35

I think I turn 35 soon.

I’m being dramatic. Of course I know how old I will be and I know when, although I make the point because it did catch me out a couple of weeks ago. For a moment I had to work it out was I 34 or 35?

Anyway a birthday is as good a time as any to talk about age. I’m generally a ‘young-at-heart’ kind of a person and don’t often feel the weight of the years pressing down on me. I do however count and gauge my self-percieved lack of success against my own years and those of others. I remember when Zadie Smith published White Teeth and thinking, damn she’s my age. Am I alone in this or do any of you partake in these little foibles? I will quite often see an author who is older than me and then find out when they published their first book, then I do the maths… ‘OK so I still have two years to get something published going by that author’s track record… YES!’

Stupid isn’t it. I mention it, because It’s one of a myriad of distraction methods we use to keep from actually sitting at the desk and hitting the keys. I can remember as early back as being 15 years old and doing calculations in my head… right so I didn’t get that finished when I said but by next summer I’m definitely going have achieved this…

Age only matters (personally speaking) when you’re not filling the years with the things you want to be doing; when we excuse ourselves another years dross, because ‘next year’ we’ll have it all sorted out.

Two years ago I changed the way I worked and the way I thought dramatically. I stopped counting calendars, I stopped making excuses or finding places to lay the blame. I just wrote and if obstacles came along they were no one else’s problem but my own and I needed to find a way around them.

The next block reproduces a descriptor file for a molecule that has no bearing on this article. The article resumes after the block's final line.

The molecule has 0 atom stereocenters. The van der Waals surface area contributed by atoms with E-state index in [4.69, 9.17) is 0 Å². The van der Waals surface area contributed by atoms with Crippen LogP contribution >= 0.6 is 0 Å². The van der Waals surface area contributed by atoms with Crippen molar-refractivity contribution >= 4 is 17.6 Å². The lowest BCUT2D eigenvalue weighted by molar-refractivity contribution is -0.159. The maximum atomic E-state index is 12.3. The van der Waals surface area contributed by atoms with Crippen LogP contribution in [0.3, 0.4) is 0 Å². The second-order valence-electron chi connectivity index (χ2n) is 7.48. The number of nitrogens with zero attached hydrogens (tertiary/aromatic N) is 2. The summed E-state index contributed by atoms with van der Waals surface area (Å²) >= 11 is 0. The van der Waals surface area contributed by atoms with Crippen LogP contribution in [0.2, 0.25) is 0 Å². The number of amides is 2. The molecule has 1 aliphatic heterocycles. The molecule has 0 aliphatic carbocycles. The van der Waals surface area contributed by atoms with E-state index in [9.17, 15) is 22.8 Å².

Guess what? Not hard to guess is it… I started completing work.

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Comments
2 Responses to “35”
  1. loummorgan says:

    God, I sit at a desk (or table, or on the floor, or the sofa… the joys of a Macbook, eh?) and hit the keys frequently. With my head. But you’re quite right about the age thing – except that it’s not so much a race as it is a benchmark.

    On the one hand, it feels like as long as you’re just about keeping level with the people you perceive to be peers, there’s hope – and if you actually manage to better them, hurrah! You’re a wunderkind!

    On the other, of course, it’s a complete fallacy because when you talk about any creative industry, it’s not exactly a clock-in, clock-out kind of job. There’s no guaranteed promotions, and you can never replicate someone else’s career path – mostly because you’re not them. Nor should you want to be.

    As you say, the moment you realise your stories are yours, and that only you can tell them–at your own pace and in your own style–you’re flying.

    • kaisavage says:

      Wise little initiates are we. We have passed the first test on the road to enlightenment. Next… catching trout with our toes.

      It’s good stuff this though. I think too many writers (too many people in general) are concerned with what everyone else is doing and don’t concentrate on what they are/should be doing.

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